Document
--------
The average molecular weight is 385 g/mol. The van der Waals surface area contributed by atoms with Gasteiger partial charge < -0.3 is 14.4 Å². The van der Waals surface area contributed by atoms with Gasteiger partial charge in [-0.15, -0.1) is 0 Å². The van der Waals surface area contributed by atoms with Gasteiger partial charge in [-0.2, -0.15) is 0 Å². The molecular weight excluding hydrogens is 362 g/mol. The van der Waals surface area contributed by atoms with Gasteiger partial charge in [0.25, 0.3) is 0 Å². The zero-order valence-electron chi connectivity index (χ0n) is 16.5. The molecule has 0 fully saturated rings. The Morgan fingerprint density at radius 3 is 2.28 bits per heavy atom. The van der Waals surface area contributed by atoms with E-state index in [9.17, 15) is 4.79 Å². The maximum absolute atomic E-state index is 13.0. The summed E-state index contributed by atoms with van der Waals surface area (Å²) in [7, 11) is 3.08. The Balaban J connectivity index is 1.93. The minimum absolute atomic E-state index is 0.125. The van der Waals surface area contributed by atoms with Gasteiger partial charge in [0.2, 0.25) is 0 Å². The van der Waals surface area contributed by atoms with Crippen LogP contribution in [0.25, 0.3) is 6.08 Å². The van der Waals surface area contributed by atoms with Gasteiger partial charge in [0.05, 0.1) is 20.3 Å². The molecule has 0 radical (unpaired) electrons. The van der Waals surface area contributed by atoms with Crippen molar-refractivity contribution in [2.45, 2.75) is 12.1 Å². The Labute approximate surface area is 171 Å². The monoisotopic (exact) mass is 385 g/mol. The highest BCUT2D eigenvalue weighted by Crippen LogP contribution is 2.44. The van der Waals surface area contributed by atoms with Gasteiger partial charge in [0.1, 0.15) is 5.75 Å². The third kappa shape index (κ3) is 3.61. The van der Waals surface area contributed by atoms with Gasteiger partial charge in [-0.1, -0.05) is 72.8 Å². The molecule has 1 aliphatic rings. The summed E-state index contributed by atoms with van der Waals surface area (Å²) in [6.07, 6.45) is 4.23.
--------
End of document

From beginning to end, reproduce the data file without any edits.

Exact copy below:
The average molecular weight is 385 g/mol. The van der Waals surface area contributed by atoms with Gasteiger partial charge < -0.3 is 14.4 Å². The van der Waals surface area contributed by atoms with Gasteiger partial charge in [-0.15, -0.1) is 0 Å². The van der Waals surface area contributed by atoms with Gasteiger partial charge in [-0.2, -0.15) is 0 Å². The molecular weight excluding hydrogens is 362 g/mol. The van der Waals surface area contributed by atoms with Gasteiger partial charge in [0.25, 0.3) is 0 Å². The zero-order valence-electron chi connectivity index (χ0n) is 16.5. The molecule has 0 fully saturated rings. The Morgan fingerprint density at radius 3 is 2.28 bits per heavy atom. The van der Waals surface area contributed by atoms with E-state index in [9.17, 15) is 4.79 Å². The maximum absolute atomic E-state index is 13.0. The summed E-state index contributed by atoms with van der Waals surface area (Å²) in [7, 11) is 3.08. The Balaban J connectivity index is 1.93. The minimum absolute atomic E-state index is 0.125. The van der Waals surface area contributed by atoms with Gasteiger partial charge in [0.2, 0.25) is 0 Å². The van der Waals surface area contributed by atoms with Crippen LogP contribution in [0.25, 0.3) is 6.08 Å². The van der Waals surface area contributed by atoms with Gasteiger partial charge in [0.05, 0.1) is 20.3 Å². The molecule has 0 radical (unpaired) electrons. The van der Waals surface area contributed by atoms with Crippen molar-refractivity contribution in [2.45, 2.75) is 12.1 Å². The Labute approximate surface area is 171 Å². The monoisotopic (exact) mass is 385 g/mol. The highest BCUT2D eigenvalue weighted by Crippen LogP contribution is 2.44. The van der Waals surface area contributed by atoms with Gasteiger partial charge in [0.1, 0.15) is 5.75 Å². The third kappa shape index (κ3) is 3.61. The van der Waals surface area contributed by atoms with Gasteiger partial charge in [-0.1, -0.05) is 72.8 Å². The molecule has 1 aliphatic rings. The summed E-state index contributed by atoms with van der Waals surface area (Å²) in [6.07, 6.45) is 4.23.